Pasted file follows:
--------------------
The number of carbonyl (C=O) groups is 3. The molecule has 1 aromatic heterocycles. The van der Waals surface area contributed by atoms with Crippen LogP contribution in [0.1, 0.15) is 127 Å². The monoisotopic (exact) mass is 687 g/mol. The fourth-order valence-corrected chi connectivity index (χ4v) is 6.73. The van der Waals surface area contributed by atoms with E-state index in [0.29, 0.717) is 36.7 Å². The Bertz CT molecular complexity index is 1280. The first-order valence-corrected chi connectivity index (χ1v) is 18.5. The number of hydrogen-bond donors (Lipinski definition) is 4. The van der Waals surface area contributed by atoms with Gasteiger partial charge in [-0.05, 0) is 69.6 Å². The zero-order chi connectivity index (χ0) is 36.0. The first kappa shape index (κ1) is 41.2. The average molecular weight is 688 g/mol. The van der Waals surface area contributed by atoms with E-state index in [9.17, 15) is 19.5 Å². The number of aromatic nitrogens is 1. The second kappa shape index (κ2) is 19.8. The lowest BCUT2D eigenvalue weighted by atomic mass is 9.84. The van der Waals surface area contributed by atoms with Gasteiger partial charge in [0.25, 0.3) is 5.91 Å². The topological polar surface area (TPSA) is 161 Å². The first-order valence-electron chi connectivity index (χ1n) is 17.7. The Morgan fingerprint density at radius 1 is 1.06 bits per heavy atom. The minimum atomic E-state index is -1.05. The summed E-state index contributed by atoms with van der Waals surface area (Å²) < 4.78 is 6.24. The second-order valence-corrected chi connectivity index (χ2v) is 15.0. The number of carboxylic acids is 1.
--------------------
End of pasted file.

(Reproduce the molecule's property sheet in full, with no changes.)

The number of carbonyl (C=O) groups is 3. The molecule has 1 aromatic heterocycles. The van der Waals surface area contributed by atoms with Crippen LogP contribution in [0.1, 0.15) is 127 Å². The monoisotopic (exact) mass is 687 g/mol. The fourth-order valence-corrected chi connectivity index (χ4v) is 6.73. The van der Waals surface area contributed by atoms with E-state index in [0.29, 0.717) is 36.7 Å². The Bertz CT molecular complexity index is 1280. The first-order valence-corrected chi connectivity index (χ1v) is 18.5. The number of hydrogen-bond donors (Lipinski definition) is 4. The van der Waals surface area contributed by atoms with Gasteiger partial charge in [-0.05, 0) is 69.6 Å². The zero-order chi connectivity index (χ0) is 36.0. The first kappa shape index (κ1) is 41.2. The average molecular weight is 688 g/mol. The van der Waals surface area contributed by atoms with E-state index in [9.17, 15) is 19.5 Å². The number of aromatic nitrogens is 1. The second kappa shape index (κ2) is 19.8. The lowest BCUT2D eigenvalue weighted by atomic mass is 9.84. The van der Waals surface area contributed by atoms with Gasteiger partial charge in [0.25, 0.3) is 5.91 Å². The topological polar surface area (TPSA) is 161 Å². The first-order valence-electron chi connectivity index (χ1n) is 17.7. The Morgan fingerprint density at radius 1 is 1.06 bits per heavy atom. The minimum atomic E-state index is -1.05. The summed E-state index contributed by atoms with van der Waals surface area (Å²) < 4.78 is 6.24. The second-order valence-corrected chi connectivity index (χ2v) is 15.0. The number of carboxylic acids is 1.